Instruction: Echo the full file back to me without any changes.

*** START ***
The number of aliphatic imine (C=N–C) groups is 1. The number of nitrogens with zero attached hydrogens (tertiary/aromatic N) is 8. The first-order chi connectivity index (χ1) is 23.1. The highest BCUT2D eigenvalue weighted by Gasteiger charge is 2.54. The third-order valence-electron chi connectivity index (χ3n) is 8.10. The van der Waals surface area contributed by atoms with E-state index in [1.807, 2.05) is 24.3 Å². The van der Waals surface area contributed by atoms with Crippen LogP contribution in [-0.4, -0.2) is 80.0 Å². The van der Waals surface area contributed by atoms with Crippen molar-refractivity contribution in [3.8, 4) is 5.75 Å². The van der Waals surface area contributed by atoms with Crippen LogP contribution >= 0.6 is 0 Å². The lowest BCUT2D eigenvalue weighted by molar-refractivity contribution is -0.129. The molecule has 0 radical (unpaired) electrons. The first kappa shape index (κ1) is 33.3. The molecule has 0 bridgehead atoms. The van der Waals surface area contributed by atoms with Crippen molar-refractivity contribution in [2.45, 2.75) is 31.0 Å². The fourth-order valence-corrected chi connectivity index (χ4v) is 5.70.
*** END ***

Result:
The number of aliphatic imine (C=N–C) groups is 1. The number of nitrogens with zero attached hydrogens (tertiary/aromatic N) is 8. The first-order chi connectivity index (χ1) is 23.1. The highest BCUT2D eigenvalue weighted by Gasteiger charge is 2.54. The third-order valence-electron chi connectivity index (χ3n) is 8.10. The van der Waals surface area contributed by atoms with E-state index in [1.807, 2.05) is 24.3 Å². The van der Waals surface area contributed by atoms with Crippen LogP contribution in [-0.4, -0.2) is 80.0 Å². The van der Waals surface area contributed by atoms with Crippen molar-refractivity contribution in [3.8, 4) is 5.75 Å². The van der Waals surface area contributed by atoms with Crippen LogP contribution >= 0.6 is 0 Å². The lowest BCUT2D eigenvalue weighted by molar-refractivity contribution is -0.129. The molecule has 0 radical (unpaired) electrons. The first kappa shape index (κ1) is 33.3. The molecule has 0 bridgehead atoms. The van der Waals surface area contributed by atoms with Crippen molar-refractivity contribution in [2.45, 2.75) is 31.0 Å². The fourth-order valence-corrected chi connectivity index (χ4v) is 5.70.